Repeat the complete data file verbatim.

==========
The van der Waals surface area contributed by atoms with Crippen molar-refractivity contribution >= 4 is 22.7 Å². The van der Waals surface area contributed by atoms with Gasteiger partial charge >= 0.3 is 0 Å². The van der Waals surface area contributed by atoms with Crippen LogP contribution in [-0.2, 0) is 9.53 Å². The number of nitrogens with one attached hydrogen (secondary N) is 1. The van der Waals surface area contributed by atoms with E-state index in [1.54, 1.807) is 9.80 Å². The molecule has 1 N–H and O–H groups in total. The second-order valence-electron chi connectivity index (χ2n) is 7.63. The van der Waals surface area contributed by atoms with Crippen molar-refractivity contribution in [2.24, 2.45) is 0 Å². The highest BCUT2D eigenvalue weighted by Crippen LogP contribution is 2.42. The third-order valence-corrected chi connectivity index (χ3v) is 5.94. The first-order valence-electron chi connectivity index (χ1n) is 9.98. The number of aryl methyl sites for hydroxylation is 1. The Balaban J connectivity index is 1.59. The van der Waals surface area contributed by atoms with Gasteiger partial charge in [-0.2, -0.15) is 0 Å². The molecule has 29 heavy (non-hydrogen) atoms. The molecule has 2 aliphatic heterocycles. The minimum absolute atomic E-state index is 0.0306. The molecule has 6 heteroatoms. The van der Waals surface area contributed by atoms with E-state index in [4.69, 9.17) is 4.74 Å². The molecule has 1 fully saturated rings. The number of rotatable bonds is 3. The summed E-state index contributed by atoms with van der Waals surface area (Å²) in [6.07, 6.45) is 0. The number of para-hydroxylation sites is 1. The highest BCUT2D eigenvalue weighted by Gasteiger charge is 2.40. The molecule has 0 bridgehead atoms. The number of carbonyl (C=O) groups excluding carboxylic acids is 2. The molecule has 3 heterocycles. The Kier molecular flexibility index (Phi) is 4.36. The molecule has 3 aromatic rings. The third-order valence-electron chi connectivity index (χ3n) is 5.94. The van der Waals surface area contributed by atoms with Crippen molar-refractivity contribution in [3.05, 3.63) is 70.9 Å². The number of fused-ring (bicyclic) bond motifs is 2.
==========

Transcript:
The van der Waals surface area contributed by atoms with Crippen molar-refractivity contribution >= 4 is 22.7 Å². The van der Waals surface area contributed by atoms with Gasteiger partial charge >= 0.3 is 0 Å². The van der Waals surface area contributed by atoms with Crippen LogP contribution in [-0.2, 0) is 9.53 Å². The number of nitrogens with one attached hydrogen (secondary N) is 1. The van der Waals surface area contributed by atoms with E-state index in [1.54, 1.807) is 9.80 Å². The molecule has 1 N–H and O–H groups in total. The second-order valence-electron chi connectivity index (χ2n) is 7.63. The van der Waals surface area contributed by atoms with Crippen molar-refractivity contribution in [2.24, 2.45) is 0 Å². The highest BCUT2D eigenvalue weighted by Crippen LogP contribution is 2.42. The third-order valence-corrected chi connectivity index (χ3v) is 5.94. The first-order valence-electron chi connectivity index (χ1n) is 9.98. The number of aryl methyl sites for hydroxylation is 1. The Balaban J connectivity index is 1.59. The van der Waals surface area contributed by atoms with Gasteiger partial charge in [-0.2, -0.15) is 0 Å². The molecule has 29 heavy (non-hydrogen) atoms. The molecule has 2 aliphatic heterocycles. The minimum absolute atomic E-state index is 0.0306. The molecule has 6 heteroatoms. The van der Waals surface area contributed by atoms with E-state index in [4.69, 9.17) is 4.74 Å². The molecule has 1 fully saturated rings. The number of rotatable bonds is 3. The summed E-state index contributed by atoms with van der Waals surface area (Å²) in [6.07, 6.45) is 0. The number of para-hydroxylation sites is 1. The highest BCUT2D eigenvalue weighted by Gasteiger charge is 2.40. The molecule has 0 bridgehead atoms. The number of carbonyl (C=O) groups excluding carboxylic acids is 2. The molecule has 3 heterocycles. The Kier molecular flexibility index (Phi) is 4.36. The molecule has 3 aromatic rings. The third-order valence-electron chi connectivity index (χ3n) is 5.94. The van der Waals surface area contributed by atoms with Crippen molar-refractivity contribution in [3.05, 3.63) is 70.9 Å². The number of fused-ring (bicyclic) bond motifs is 2.